Hitler artifacts that a Swiss-Lebanese businessman purchased from a controversial German auction house in November will be donated to the Yad Vashem Holocaust museum in Jerusalem, the head of the institution said on Sunday.
Abdalla Chatila, who has amassed his wealth from diamonds and real estate in Geneva, purchased 10 items associated with the Nazi fuhrer on November 20 from the Munich-based Hermann Historica auction house. He later announced that he acquired them to keep them away from neo-Nazis.
“We are not going to display it as a collection,” Avner Shalev, the chairman of Yad Vashem, told reporters alongside Chatila at the Keren Hayesod association’s headquarters in Jerusalem, while noting that the museum may use one or more of the artifacts in “the right context of telling the story of the perpetrators.”
Chatila, who toured Yad Vashem on Sunday and intends to visit the Auschwitz concentration camp in January, said that he considered the prospect of the artifacts landing in “the wrong hands” a “potential lethal injustice.”
“I felt I had no choice but to actually try to help the cause,” Chatila, who moved from Lebanon to Europe with his family at the age of 2, remarked, adding that “Hitler is the personification of evil. Evil for everyone. Not evil for the Jews. Not evil for the Christians. Evil for humanity.”
The items he purchased include a hat believed to have belonged to Adolf Hitler, a typewriter thought to have been used by one of the Nazi leader’s assistants, a silver-plated edition of his manifesto, “Mein Kampf,” and other objects. He said all of the items cost him approximately 600,000 euros.
Chatila announced some two weeks ago that he would give the items to Keren Hayesod, an Israeli fundraising group, which confirmed that it would turn them over to Yad Vashem. He said on Sunday that he hoped the artifacts would be delivered to the Holocaust museum and memorial before the end of 2019.
Chatila said that while he had received thousands of messages from Jews regarding his decision to purchase the artifacts and give them to an Israeli organization, he was only sent a handful from Lebanese people.
“I got four or five messages from Lebanese friends who told me they were proud that a Lebanese did something like this,” he said, adding that he also received some messages from Lebanese people calling him a traitor and warning him not to return to the country.
He said he was not concerned about the threatening messages he received because he does not travel to Lebanon, but noted that his parents still do and that they were worried about them.
Lebanon and Israel do not have diplomatic relations. The Hezbollah terror group, which controls a significant part of the Lebanese parliament, and the Jewish state fought a 34-day war in 2006.
Rabbi Menahem Margolin, the head of the European Jewish Association, said it was a big relief to learn that Chatila had purchased the artifacts.
“This was great, great news — I’m sure not only for the Jewish people but for the entire people in the world who care for the future and the situation,” he said.
Margolin said he originally wanted to purchase the items and burn them in the center of Berlin to send a message that “nothing that related to the heritage or the message of Adolf Hitler has to be kept.”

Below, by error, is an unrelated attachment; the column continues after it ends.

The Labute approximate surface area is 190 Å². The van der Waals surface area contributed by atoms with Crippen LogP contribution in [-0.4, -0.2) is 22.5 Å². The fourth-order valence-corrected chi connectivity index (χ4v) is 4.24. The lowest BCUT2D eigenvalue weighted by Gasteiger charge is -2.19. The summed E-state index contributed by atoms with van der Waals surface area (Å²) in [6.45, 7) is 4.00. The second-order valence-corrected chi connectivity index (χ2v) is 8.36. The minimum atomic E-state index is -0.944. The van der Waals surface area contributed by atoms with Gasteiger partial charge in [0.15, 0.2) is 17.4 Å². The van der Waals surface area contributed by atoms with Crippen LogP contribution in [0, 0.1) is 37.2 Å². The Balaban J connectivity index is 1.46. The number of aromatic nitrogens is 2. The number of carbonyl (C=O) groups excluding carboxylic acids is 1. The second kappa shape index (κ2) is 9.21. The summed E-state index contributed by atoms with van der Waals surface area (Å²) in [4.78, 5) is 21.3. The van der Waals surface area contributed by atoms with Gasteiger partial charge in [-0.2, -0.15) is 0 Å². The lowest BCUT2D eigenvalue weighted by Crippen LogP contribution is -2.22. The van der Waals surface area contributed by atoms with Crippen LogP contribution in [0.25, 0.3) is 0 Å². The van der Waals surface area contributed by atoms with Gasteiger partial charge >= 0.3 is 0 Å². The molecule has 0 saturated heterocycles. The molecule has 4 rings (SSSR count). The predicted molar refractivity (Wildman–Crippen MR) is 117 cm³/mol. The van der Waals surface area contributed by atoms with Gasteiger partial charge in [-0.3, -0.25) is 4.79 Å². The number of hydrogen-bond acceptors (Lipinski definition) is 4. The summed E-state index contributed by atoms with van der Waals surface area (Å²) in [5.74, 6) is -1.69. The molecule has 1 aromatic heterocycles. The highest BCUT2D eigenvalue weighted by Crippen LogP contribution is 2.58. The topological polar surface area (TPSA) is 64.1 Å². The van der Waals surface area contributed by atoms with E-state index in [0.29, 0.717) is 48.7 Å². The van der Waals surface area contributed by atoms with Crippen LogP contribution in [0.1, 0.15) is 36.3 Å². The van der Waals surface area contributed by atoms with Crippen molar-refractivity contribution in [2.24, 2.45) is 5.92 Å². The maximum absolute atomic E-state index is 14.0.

The European Jewish leader, however, said he was content that Keren Hayesod has said it would give them to Yad Vashem.
Keren Hayesod chairman Sam Grundwerg thanked Chatila for donating the Hitler artifacts and gave him a sculpture of a rose made from shrapnel of rockets fired at Israel from the Gaza Strip.
“You took something very negative and you turned it into something beautiful,” Grundwerg said to the businessman.
Chatila said that there were two items related to Hitler sold at Hermann Historica on November 20 that he failed to purchase because of “confusion” with one of his assistants and the auctioneer. He said that he does not know who ultimately acquired those items from the auction house, explaining that it was difficult for him to communicate with it.
Hermann Historica has a long tradition of dealing with Nazi memorabilia. For example, in 2016, it auctioned off one of Hitler’s uniforms for $304,270.
Chatila is among Switzerland’s 300 richest people.
He also met Sunday with President Reuven Rivlin, who heaped praise on him.
“Your donation is of great importance at this time, when people are trying to deny historical truth. These artifacts, which you are generously donating to Yad Vashem, will help convey the legacy of the Holocaust to the next generation who will not meet survivors,” Rivlin said.
“What you did was seemingly so simple, but this act of grace shows the whole world how to fight the glorification of hatred and incitement against other people. It was a truly human act,” he added.
Chatila, who said he has met with Holocaust survivors, told Rivlin, “I feel a shiver when I understand how important this is for the Jewish people, but I think there is a wider message for the whole world, that ‘never again’ is not a meaningless slogan. Through acts such as this, we can ensure that these things never happen again.”
Agencies contributed to this report.